Our clients’ monthly reports also include statistics integral to their businesses’ online success like keyword rankings (though we don’t place a whole lot of emphasis on this metric) and increases in traffic, goal conversions, and contacts (these metrics are way more important than rankings!). If any of these key measurements is off base and is within the scope of the services we provide to a client, we’ll launch a preliminary investigation into what might be causing the issue, and if necessary, work on resolving it using our trusted SEO partners. The truth is that even if a client didn’t purchase technical SEO services from us and there was a potential issue with his or her site, we’d do everything we could to get answers.
Though we deliver reports and results to our clients on a monthly basis, they know we are always a phone call away. We don’t have a receptionist or an automated answering service.Our company believes in direct contact with any team member at any time during business hours. This open-door policy was originally created to receive topic requests and/or feedback on the content we were producing for our clients, but it’s morphed into more of an advice line where clients call in to run marketing ideas by us or to ask for help vetting a new vendor.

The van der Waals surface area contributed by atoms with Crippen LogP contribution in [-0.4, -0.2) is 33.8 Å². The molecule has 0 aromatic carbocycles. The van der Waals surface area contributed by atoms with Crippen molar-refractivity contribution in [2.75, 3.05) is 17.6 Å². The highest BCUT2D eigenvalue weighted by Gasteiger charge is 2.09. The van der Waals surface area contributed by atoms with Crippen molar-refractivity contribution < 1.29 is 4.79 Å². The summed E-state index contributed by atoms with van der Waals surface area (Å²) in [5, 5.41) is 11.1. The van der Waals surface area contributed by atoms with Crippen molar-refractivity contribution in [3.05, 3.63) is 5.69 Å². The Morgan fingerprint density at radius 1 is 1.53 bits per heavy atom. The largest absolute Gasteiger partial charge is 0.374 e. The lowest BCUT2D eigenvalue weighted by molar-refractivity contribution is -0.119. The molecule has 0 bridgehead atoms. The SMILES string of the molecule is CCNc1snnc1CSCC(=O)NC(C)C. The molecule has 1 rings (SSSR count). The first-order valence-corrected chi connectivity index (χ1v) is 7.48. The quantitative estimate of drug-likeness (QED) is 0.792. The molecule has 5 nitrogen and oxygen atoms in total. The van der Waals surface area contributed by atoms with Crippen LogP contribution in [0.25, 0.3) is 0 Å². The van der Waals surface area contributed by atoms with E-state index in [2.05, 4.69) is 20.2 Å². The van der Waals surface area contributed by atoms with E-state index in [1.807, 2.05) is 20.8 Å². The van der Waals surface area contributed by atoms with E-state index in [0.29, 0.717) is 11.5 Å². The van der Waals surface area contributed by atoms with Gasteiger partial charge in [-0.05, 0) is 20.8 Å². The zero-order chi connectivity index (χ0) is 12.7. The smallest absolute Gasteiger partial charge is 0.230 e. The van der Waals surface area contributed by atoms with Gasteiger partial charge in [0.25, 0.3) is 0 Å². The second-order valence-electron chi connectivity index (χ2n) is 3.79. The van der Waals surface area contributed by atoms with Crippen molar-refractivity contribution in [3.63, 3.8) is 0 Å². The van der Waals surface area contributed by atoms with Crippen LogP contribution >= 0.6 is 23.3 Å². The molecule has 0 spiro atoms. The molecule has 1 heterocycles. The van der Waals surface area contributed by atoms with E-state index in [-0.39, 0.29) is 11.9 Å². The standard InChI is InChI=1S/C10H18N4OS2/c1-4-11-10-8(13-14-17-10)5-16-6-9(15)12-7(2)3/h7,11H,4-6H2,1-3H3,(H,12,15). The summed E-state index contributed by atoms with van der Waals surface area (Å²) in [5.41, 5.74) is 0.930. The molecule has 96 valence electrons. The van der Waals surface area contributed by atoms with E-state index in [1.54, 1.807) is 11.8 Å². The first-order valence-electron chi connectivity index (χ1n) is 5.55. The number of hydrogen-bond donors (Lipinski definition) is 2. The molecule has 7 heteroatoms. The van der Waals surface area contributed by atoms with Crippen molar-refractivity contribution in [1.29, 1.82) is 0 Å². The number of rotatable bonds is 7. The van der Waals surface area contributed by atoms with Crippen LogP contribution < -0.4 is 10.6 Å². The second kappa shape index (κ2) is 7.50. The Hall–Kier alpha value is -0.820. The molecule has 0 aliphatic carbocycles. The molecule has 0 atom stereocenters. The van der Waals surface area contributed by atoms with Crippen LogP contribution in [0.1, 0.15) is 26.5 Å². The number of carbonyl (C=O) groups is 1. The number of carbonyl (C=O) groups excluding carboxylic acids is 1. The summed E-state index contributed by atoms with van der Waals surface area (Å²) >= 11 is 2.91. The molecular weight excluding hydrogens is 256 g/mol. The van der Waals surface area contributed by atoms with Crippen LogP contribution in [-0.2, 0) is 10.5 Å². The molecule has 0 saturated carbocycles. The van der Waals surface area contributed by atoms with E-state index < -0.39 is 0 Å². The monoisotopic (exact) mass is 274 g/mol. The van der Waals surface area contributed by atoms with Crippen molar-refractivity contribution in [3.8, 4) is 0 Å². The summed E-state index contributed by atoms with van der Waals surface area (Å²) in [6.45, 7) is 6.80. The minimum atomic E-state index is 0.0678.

So you see, the relationships we set out to form with our clients are ones that are built on trust and that are built to last. After all, content marketing is ever-changing and never stops. In fact, the best way to keep up with all the changes to online marketing is to give up sleep. All kidding aside, what business owner realistically has time to effectively operate a business and do all the things I’ve outlined above and more? Not many. But the good news is, you don’t have to find the time to develop content for your website and social channels. That’s what we’re here for and we’re damn good at it.
Are you ready to give We Do Web Content a try? Call us today at 888-521-3880.
Oh, and how could I forget? In addition to managing the day-to-day operations for We Do Web Content, I am passionate about music, fashion, and being a loving wife to my husband of 12 years, Alex, and mother to two amazing boys, and a French bulldog who was born on Christmas Day especially for me!